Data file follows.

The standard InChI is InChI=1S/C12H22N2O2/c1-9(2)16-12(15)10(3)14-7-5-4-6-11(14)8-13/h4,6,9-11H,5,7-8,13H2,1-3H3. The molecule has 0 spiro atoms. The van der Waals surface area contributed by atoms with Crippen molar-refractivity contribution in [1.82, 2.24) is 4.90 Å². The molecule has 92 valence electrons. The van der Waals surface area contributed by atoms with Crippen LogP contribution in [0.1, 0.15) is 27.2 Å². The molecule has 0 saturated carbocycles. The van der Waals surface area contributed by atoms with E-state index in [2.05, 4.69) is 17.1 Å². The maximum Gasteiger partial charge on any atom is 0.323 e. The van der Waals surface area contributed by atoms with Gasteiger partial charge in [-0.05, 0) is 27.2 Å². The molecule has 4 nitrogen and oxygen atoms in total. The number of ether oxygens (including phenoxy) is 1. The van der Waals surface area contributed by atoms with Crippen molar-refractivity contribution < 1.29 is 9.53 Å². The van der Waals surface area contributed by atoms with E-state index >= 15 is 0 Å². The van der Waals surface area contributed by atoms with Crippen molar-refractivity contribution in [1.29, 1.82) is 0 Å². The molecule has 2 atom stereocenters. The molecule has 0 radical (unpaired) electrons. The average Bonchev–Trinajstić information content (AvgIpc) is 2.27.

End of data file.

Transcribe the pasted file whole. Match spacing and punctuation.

The standard InChI is InChI=1S/C12H22N2O2/c1-9(2)16-12(15)10(3)14-7-5-4-6-11(14)8-13/h4,6,9-11H,5,7-8,13H2,1-3H3. The molecule has 0 spiro atoms. The van der Waals surface area contributed by atoms with Crippen molar-refractivity contribution in [1.82, 2.24) is 4.90 Å². The molecule has 92 valence electrons. The van der Waals surface area contributed by atoms with Crippen LogP contribution in [0.1, 0.15) is 27.2 Å². The molecule has 0 saturated carbocycles. The van der Waals surface area contributed by atoms with E-state index in [2.05, 4.69) is 17.1 Å². The maximum Gasteiger partial charge on any atom is 0.323 e. The van der Waals surface area contributed by atoms with Gasteiger partial charge in [-0.05, 0) is 27.2 Å². The molecule has 4 nitrogen and oxygen atoms in total. The number of ether oxygens (including phenoxy) is 1. The van der Waals surface area contributed by atoms with Crippen molar-refractivity contribution < 1.29 is 9.53 Å². The van der Waals surface area contributed by atoms with E-state index >= 15 is 0 Å². The van der Waals surface area contributed by atoms with Crippen molar-refractivity contribution in [1.29, 1.82) is 0 Å². The molecule has 2 atom stereocenters. The molecule has 0 radical (unpaired) electrons. The average Bonchev–Trinajstić information content (AvgIpc) is 2.27.